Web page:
Summer Walks in Taylor Creek Park

Flat trail with a river, marsh, and forest

The park connects many neighbourhoods and parks. During the Covid-19 Lockdown, the Taylor-Creek Trail parking lots were closed, essentially making it a park for locals only. I heard from frequent walkers that the trails got quite busy at times, but the park is so large that social distancing is still achievable. 

Parking Lots Closed

Our last visit was May 27, 2020, and we were surprised to see that the parking lots were still closed. Many in the city are already open, but not here. The entry from Don Mills is also closed, but due to construction, not the pandemic.

Taylor-Creek Park Dawes Road Parking Lot

Donora Ravine

We parked on a nearby street and walked into the Taylor Creek Park through the Donora Park

map of Donara Ravine to Taylor Creek Park

Sign for Taylor Creek Park

Toronto Children's Theatre

This alternate route allowed us to discover the Children's Peace Theatre. According to their website, they are: 
a place where people come in, connect and interact and learn, cross pollinate their knowledge to scatter in many places, while more young people join in and spark new conversations — in a continuous cycle of new possibilities.
They are closed during Covid-19, but I hope they can open soon and once again provide their services to the community.
Goulding Estate near Taylor Creek Park

The house was initially known as the Goulding Estate. It was built in 1921 on the Dentonia Farm as a wedding gift to the granddaughter of Hart Massey. The Massey family is known for farm equipment (Massey-Fergurson) and as patrons of the arts (Massey Hall). See Hiking the GTA's Massey-Goulding Estate post for historical details.

Follow the path to the West Dawes Road parking lot. Read the signs to see what wildlife you might expect to see.

Taylor Creek Park sign

Use the underpass to get to the other side of Dawes Road and enjoy the street art as you do.

Taylor-Massey Creek

Street art on underpass

You'll now be in the large parking lot on the east side of Dawes Road, where we would typically begin this hike. There are public washrooms in this area, but they are likely closed until the pandemic is over.

Natural Beauty at its Finest

Regardless of the season, the scenic river and surrounding trees make this park quite beautiful.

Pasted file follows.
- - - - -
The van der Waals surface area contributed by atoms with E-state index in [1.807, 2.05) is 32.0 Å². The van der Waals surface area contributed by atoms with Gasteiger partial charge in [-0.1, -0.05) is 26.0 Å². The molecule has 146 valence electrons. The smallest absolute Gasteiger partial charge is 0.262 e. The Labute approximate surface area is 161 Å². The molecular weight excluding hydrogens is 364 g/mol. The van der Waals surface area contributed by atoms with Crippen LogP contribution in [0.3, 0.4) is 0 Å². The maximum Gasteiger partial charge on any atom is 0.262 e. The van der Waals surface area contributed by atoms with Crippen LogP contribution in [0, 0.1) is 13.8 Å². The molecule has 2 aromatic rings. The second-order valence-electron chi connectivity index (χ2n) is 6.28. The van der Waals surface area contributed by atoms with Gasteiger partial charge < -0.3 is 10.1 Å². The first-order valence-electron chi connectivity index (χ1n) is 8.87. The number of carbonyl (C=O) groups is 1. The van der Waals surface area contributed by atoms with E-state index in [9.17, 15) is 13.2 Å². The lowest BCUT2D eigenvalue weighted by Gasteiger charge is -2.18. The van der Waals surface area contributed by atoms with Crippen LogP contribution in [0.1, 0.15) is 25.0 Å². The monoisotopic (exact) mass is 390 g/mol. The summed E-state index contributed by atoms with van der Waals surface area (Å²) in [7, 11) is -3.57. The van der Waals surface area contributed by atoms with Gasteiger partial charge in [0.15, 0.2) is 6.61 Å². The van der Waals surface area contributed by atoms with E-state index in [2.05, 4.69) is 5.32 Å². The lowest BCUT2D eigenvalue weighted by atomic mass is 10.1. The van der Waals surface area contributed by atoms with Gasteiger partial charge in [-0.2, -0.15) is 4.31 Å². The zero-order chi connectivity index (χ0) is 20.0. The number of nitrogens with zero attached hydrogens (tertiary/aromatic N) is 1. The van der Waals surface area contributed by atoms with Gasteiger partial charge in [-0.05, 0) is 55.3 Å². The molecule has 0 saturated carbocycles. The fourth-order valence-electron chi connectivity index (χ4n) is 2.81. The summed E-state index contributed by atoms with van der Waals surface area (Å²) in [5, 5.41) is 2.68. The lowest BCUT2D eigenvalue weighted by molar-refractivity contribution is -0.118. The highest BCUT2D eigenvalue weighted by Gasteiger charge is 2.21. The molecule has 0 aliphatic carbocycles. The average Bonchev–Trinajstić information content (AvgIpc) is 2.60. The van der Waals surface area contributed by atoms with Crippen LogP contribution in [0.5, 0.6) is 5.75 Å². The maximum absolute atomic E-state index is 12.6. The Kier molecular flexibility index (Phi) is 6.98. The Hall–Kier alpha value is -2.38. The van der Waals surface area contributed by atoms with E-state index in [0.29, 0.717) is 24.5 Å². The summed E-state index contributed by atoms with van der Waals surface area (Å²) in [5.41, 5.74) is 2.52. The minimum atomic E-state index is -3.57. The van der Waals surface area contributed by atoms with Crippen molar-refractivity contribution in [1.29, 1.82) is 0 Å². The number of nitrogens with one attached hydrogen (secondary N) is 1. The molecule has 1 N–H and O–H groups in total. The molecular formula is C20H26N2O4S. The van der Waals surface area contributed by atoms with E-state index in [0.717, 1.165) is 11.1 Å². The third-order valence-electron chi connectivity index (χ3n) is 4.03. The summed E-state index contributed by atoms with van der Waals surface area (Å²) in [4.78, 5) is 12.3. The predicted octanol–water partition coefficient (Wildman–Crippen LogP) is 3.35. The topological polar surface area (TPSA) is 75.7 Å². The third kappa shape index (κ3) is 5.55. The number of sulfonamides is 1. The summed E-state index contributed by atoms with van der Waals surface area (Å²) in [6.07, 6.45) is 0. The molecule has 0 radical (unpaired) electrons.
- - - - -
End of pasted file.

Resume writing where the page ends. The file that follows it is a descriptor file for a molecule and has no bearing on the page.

Beautiful creek in a forest

Blooming tree in Taylor Creek Park

This wasn't always the case, though. Less than 20 years ago, this area was one of the most polluted in the city. In 2003, the environmental group known as Friends of the Don East (FODE) began the Taylor-Massey Project to clean up and restore the interconnected water systems of Toronto. The restoration continues. It's worth a visit to see how your tax dollars are being used to make Toronto as connected to nature as possible.


Along the path, you'll see signs for cyclists, so you'll quickly realize that this is a "bike highway," and you're likely to encounter cyclists traveling at high speeds. In parks like this, I highly recommend that you keep your dog on a leash.

Signs for cycling paths along Taylor Creek.

Unpaved trail

If you walk on the side of the river where the paths are unpaved, you'll think you're on the "dog highway." This is an unofficial off-leash area, and you're likely to meet many dogs on even the shortest walk.

Dogs running in Taylor Creek Park

Mountain bikers and joggers like the unpaved routes as well, so be cautious regardless of where you are.

Trail details

Walk west along the paved path until the first bridge. Cross the bridge and continue going west along an unpaved trail. Keep the river to your left. On this side of the trail, you may find opportunities to let your dog run off-leash. The creek seems clean and is easily accessible, so if your dog likes getting wet, that's likely going to happen.

Dogs swimming in Taylor Creek

For a 5 km loop, continue along the river until the path turns into a bridge. Cross the bridge and turn left on the paved trail in the direction you came.

Bridge in Taylor Creek Park

Marsh Life

This area is a wetland filled with life that you may wish to explore. 

Marshy pond filled with wetland life

We could hear the bullfrog's singing. This is a very loud croaking sound that I've seen described as a "bull-like bellow." The frogs are actually defending their territory during mating season. If you've never heard their sound before, it may scare you. It certainly made our dogs wonder what was going on!

American bullfrog during mating season

Don't forget to look up. I nearly missed this huge black-crowned night heron setting in a tree overlooking the wetlands.

Giant bird named black crowned heron hunting in a marsh

On your way back to Dawes Road, you'll go under the vast O'Connor Drive bridge. 

O'Connor Bridge from the Taylor Creek Trail in Toronto.

Social Distancing

It's not hard to keep a distance from other people while walking this wide trail. Some dogs carry around big sticks to be sure they stay safe.

Dog carrying a big stick

Coronavirus Treasures

Keep an eye out for painted rocks that are being left in the forest these days. 

Painted rock for coronavirus


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